Amazon.com defeats IRS appeal in U.S. tax dispute
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[August 17, 2019] By
(Reuters) - Amazon.com Inc on Friday
defeated an appeal by the U.S. Internal Revenue Service in what the
online retailer has called a $1.5 billion dispute over its tax treatment
of transactions with a Luxembourg subsidiary.
In a 3-0 decision, the 9th U.S. Circuit Court of Appeals in Seattle
upheld a 2017 ruling by the U.S. Tax Court related to intangible assets
that Amazon.com transferred in 2005 and 2006 to the unit, Amazon Europe
Holding Technologies SCS.
Intangible assets include such items as customer lists, intellectual
property and software. The appeals court rejected a broader definition
sought by the IRS that would have boosted Amazon.com's tax bill.
Amazon.com has said it chose Luxembourg for its European headquarters
because of its central location, and because it had Europe's lowest
value-added tax rate and a relatively low corporate tax rate.
The Seattle-based company had warned it might face "significant" new tax
liabilities if the Tax Court ruling was reversed, or the IRS approach
was applied to other tax years.
Amazon.com's net income totaled $10.07 billion in 2018, and $6.19
billion from January to June of this year.
The U.S. Department of Justice, which represented the IRS, did not
immediately respond to requests for comment. Amazon.com and its lawyers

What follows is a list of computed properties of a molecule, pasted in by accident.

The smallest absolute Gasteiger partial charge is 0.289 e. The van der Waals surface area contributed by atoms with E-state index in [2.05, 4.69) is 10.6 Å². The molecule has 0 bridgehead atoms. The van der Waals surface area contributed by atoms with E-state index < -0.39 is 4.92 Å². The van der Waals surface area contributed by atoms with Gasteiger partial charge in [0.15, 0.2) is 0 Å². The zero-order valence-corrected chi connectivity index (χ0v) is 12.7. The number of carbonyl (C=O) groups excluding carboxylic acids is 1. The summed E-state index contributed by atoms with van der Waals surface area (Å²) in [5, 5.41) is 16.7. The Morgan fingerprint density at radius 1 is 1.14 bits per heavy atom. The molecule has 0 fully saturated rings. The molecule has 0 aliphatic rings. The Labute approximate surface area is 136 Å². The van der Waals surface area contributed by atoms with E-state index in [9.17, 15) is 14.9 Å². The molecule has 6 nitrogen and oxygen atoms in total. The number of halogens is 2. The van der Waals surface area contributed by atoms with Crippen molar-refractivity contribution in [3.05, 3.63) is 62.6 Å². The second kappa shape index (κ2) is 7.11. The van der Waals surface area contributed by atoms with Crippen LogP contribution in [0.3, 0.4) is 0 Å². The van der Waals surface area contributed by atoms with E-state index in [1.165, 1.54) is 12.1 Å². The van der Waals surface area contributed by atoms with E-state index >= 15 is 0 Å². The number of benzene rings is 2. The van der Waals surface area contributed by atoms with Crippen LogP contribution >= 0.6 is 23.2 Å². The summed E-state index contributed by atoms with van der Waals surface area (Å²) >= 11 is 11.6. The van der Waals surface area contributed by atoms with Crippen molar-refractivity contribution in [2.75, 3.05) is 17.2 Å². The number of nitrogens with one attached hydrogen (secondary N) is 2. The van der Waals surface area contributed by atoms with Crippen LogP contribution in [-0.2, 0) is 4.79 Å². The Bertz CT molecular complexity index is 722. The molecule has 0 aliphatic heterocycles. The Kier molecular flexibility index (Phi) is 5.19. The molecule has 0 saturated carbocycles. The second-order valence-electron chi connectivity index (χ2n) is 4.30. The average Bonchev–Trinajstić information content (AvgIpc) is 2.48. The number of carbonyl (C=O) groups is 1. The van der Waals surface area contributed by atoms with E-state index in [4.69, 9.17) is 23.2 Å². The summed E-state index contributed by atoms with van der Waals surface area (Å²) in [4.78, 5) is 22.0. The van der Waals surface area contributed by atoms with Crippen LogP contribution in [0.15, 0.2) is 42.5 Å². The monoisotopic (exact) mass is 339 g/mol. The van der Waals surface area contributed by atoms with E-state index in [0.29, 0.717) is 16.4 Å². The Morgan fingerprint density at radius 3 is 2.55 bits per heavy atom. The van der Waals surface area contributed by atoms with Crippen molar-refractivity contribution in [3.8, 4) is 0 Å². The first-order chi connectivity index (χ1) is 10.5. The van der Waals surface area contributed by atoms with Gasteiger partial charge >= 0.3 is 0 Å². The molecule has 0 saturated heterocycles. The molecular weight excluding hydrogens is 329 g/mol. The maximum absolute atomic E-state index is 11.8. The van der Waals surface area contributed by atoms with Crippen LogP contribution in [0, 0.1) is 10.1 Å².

did not immediately respond to similar requests.
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An Amazon package is seen after being delivered in London, Britain
February 29, 2016. REUTERS/Toby Melville/Files
U.S. companies pay corporate income taxes domestically when they make money
outside the country.
But according to the appeals court, tax regulations allow companies such as
Amazon.com to transfer intangible assets to foreign affiliates, so long as this
is done at arms-length and the units pay their share of intangible development
Circuit Judge Consuelo Callahan said the drafting history of applicable
regulations and the Treasury Department's thinking at the time "strongly favor"
Amazon's argument that "intangible" assets were limited to "independently
She rejected the IRS's proposal that they also encompass what she called "more
nebulous" assets including the value of Amazon.com's goodwill, employees and
"culture of innovation."
In a footnote, Callahan said Congress changed the definition of intangible
property in the 2017 tax overhaul, and that there was "no doubt" the IRS
position would be correct if the new definition governed the Amazon.com case.
The case is Amazon.com Inc et al v Commissioner of Internal Revenue, 9th U.S.
Circuit Court of Appeals, No. 17-72922.
(Reporting by Jonathan Stempel in New York; Editing by Leslie Adler)
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